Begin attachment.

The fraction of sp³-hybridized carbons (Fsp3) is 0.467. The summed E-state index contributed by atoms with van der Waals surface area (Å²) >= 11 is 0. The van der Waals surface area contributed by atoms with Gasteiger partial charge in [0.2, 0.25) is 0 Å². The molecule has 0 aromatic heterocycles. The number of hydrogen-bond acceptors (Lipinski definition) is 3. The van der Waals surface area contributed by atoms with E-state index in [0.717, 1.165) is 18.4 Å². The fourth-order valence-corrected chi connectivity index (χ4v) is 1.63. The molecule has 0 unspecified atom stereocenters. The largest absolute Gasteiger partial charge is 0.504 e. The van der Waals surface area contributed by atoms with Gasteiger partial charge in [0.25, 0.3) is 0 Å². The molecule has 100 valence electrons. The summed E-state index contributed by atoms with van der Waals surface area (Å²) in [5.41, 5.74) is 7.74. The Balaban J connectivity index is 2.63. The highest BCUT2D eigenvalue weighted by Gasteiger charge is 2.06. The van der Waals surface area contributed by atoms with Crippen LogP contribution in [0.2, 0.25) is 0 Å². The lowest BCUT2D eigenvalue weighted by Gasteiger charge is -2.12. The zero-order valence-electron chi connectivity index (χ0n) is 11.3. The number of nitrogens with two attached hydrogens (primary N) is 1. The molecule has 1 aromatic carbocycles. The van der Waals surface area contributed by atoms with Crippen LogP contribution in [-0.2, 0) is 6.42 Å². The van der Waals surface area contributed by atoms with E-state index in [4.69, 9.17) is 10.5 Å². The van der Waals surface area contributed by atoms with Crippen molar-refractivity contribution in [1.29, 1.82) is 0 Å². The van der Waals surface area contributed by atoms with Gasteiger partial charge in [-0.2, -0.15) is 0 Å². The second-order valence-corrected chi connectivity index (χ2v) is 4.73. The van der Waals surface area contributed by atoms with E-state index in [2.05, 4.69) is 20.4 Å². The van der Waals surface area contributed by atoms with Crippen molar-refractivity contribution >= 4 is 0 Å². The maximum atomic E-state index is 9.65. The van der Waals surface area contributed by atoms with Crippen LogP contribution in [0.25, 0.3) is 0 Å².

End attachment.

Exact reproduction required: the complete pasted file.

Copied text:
The fraction of sp³-hybridized carbons (Fsp3) is 0.467. The summed E-state index contributed by atoms with van der Waals surface area (Å²) >= 11 is 0. The van der Waals surface area contributed by atoms with Gasteiger partial charge in [0.2, 0.25) is 0 Å². The molecule has 0 aromatic heterocycles. The number of hydrogen-bond acceptors (Lipinski definition) is 3. The van der Waals surface area contributed by atoms with E-state index in [0.717, 1.165) is 18.4 Å². The fourth-order valence-corrected chi connectivity index (χ4v) is 1.63. The molecule has 0 unspecified atom stereocenters. The largest absolute Gasteiger partial charge is 0.504 e. The van der Waals surface area contributed by atoms with Gasteiger partial charge in [0.25, 0.3) is 0 Å². The molecule has 100 valence electrons. The summed E-state index contributed by atoms with van der Waals surface area (Å²) in [5.41, 5.74) is 7.74. The Balaban J connectivity index is 2.63. The highest BCUT2D eigenvalue weighted by Gasteiger charge is 2.06. The van der Waals surface area contributed by atoms with Crippen LogP contribution in [0.2, 0.25) is 0 Å². The lowest BCUT2D eigenvalue weighted by Gasteiger charge is -2.12. The zero-order valence-electron chi connectivity index (χ0n) is 11.3. The number of nitrogens with two attached hydrogens (primary N) is 1. The molecule has 1 aromatic carbocycles. The van der Waals surface area contributed by atoms with Crippen LogP contribution in [-0.2, 0) is 6.42 Å². The van der Waals surface area contributed by atoms with E-state index in [4.69, 9.17) is 10.5 Å². The van der Waals surface area contributed by atoms with Crippen molar-refractivity contribution in [1.29, 1.82) is 0 Å². The van der Waals surface area contributed by atoms with Gasteiger partial charge in [-0.2, -0.15) is 0 Å². The second-order valence-corrected chi connectivity index (χ2v) is 4.73. The van der Waals surface area contributed by atoms with E-state index in [2.05, 4.69) is 20.4 Å². The van der Waals surface area contributed by atoms with Crippen molar-refractivity contribution >= 4 is 0 Å². The maximum atomic E-state index is 9.65. The van der Waals surface area contributed by atoms with Crippen LogP contribution in [0.25, 0.3) is 0 Å².